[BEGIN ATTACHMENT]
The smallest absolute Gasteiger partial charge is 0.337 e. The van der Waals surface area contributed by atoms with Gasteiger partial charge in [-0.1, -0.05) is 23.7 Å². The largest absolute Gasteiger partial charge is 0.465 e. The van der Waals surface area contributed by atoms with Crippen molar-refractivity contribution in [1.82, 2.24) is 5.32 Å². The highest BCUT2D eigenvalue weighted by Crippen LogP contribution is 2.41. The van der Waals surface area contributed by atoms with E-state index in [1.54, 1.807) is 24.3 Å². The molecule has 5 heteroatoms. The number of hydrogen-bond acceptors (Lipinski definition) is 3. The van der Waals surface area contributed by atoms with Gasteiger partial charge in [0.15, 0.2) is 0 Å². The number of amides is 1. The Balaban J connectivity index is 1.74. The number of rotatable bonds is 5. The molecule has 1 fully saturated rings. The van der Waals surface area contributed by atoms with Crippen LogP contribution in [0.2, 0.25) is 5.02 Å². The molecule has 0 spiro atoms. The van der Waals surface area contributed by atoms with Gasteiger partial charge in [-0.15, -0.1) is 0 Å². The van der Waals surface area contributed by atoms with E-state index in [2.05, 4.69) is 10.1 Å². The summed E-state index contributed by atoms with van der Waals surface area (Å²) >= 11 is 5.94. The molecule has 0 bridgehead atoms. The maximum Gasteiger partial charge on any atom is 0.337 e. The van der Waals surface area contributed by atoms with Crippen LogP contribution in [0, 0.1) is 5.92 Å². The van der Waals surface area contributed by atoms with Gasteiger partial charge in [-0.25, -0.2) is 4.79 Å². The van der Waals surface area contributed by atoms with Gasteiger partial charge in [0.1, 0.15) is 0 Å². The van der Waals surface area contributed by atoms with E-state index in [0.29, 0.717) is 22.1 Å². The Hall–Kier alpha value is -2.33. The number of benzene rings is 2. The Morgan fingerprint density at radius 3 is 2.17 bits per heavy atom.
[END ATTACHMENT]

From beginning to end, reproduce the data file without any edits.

The smallest absolute Gasteiger partial charge is 0.337 e. The van der Waals surface area contributed by atoms with Gasteiger partial charge in [-0.1, -0.05) is 23.7 Å². The largest absolute Gasteiger partial charge is 0.465 e. The van der Waals surface area contributed by atoms with Crippen molar-refractivity contribution in [1.82, 2.24) is 5.32 Å². The highest BCUT2D eigenvalue weighted by Crippen LogP contribution is 2.41. The van der Waals surface area contributed by atoms with E-state index in [1.54, 1.807) is 24.3 Å². The molecule has 5 heteroatoms. The number of hydrogen-bond acceptors (Lipinski definition) is 3. The van der Waals surface area contributed by atoms with Gasteiger partial charge in [0.15, 0.2) is 0 Å². The number of amides is 1. The Balaban J connectivity index is 1.74. The number of rotatable bonds is 5. The molecule has 1 fully saturated rings. The van der Waals surface area contributed by atoms with Crippen LogP contribution in [0.2, 0.25) is 5.02 Å². The molecule has 0 spiro atoms. The van der Waals surface area contributed by atoms with Gasteiger partial charge in [-0.15, -0.1) is 0 Å². The van der Waals surface area contributed by atoms with E-state index in [2.05, 4.69) is 10.1 Å². The summed E-state index contributed by atoms with van der Waals surface area (Å²) >= 11 is 5.94. The molecule has 0 bridgehead atoms. The maximum Gasteiger partial charge on any atom is 0.337 e. The van der Waals surface area contributed by atoms with Crippen LogP contribution in [0, 0.1) is 5.92 Å². The van der Waals surface area contributed by atoms with Gasteiger partial charge in [-0.25, -0.2) is 4.79 Å². The van der Waals surface area contributed by atoms with Gasteiger partial charge in [0.1, 0.15) is 0 Å². The van der Waals surface area contributed by atoms with E-state index in [0.29, 0.717) is 22.1 Å². The Hall–Kier alpha value is -2.33. The number of benzene rings is 2. The Morgan fingerprint density at radius 3 is 2.17 bits per heavy atom.